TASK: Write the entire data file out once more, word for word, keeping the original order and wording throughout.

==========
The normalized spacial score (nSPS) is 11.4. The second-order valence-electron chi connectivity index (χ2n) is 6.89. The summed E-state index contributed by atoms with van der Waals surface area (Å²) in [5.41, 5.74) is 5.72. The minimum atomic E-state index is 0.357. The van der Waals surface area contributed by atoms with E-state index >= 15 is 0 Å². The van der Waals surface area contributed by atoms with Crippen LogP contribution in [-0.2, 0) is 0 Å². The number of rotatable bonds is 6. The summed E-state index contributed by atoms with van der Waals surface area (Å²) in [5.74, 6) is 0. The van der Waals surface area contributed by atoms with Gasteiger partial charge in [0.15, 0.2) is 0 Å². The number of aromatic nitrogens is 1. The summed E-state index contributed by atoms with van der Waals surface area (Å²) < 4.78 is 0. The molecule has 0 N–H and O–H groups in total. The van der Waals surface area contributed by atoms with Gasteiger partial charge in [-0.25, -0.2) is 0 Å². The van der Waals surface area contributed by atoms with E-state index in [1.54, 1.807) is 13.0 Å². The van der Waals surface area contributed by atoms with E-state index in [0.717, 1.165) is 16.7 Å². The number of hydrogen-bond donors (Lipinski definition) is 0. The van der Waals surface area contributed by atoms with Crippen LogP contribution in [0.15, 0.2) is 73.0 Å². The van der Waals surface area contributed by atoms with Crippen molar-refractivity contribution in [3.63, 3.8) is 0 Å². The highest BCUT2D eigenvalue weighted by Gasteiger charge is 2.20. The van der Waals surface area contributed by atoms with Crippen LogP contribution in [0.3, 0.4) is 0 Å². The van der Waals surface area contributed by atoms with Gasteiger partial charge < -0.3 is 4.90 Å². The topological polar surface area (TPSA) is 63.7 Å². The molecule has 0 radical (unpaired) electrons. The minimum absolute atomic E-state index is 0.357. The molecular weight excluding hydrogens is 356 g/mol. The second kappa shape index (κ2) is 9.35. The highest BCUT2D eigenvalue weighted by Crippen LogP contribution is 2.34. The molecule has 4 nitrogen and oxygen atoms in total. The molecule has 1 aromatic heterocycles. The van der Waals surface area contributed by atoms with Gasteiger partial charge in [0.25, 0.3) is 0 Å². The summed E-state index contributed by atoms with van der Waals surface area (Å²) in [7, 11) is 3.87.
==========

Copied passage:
The normalized spacial score (nSPS) is 11.4. The second-order valence-electron chi connectivity index (χ2n) is 6.89. The summed E-state index contributed by atoms with van der Waals surface area (Å²) in [5.41, 5.74) is 5.72. The minimum atomic E-state index is 0.357. The van der Waals surface area contributed by atoms with E-state index >= 15 is 0 Å². The van der Waals surface area contributed by atoms with Crippen LogP contribution in [-0.2, 0) is 0 Å². The number of rotatable bonds is 6. The summed E-state index contributed by atoms with van der Waals surface area (Å²) in [5.74, 6) is 0. The van der Waals surface area contributed by atoms with Gasteiger partial charge in [0.15, 0.2) is 0 Å². The number of aromatic nitrogens is 1. The summed E-state index contributed by atoms with van der Waals surface area (Å²) < 4.78 is 0. The molecule has 0 N–H and O–H groups in total. The van der Waals surface area contributed by atoms with Gasteiger partial charge in [-0.25, -0.2) is 0 Å². The van der Waals surface area contributed by atoms with E-state index in [1.54, 1.807) is 13.0 Å². The van der Waals surface area contributed by atoms with E-state index in [0.717, 1.165) is 16.7 Å². The number of hydrogen-bond donors (Lipinski definition) is 0. The van der Waals surface area contributed by atoms with Crippen LogP contribution in [0.15, 0.2) is 73.0 Å². The van der Waals surface area contributed by atoms with Crippen molar-refractivity contribution in [3.63, 3.8) is 0 Å². The highest BCUT2D eigenvalue weighted by Gasteiger charge is 2.20. The van der Waals surface area contributed by atoms with Crippen LogP contribution in [0.3, 0.4) is 0 Å². The van der Waals surface area contributed by atoms with Gasteiger partial charge < -0.3 is 4.90 Å². The topological polar surface area (TPSA) is 63.7 Å². The molecule has 0 radical (unpaired) electrons. The minimum absolute atomic E-state index is 0.357. The molecular weight excluding hydrogens is 356 g/mol. The second kappa shape index (κ2) is 9.35. The highest BCUT2D eigenvalue weighted by Crippen LogP contribution is 2.34. The molecule has 4 nitrogen and oxygen atoms in total. The molecule has 1 aromatic heterocycles. The van der Waals surface area contributed by atoms with Gasteiger partial charge in [0.25, 0.3) is 0 Å². The summed E-state index contributed by atoms with van der Waals surface area (Å²) in [7, 11) is 3.87.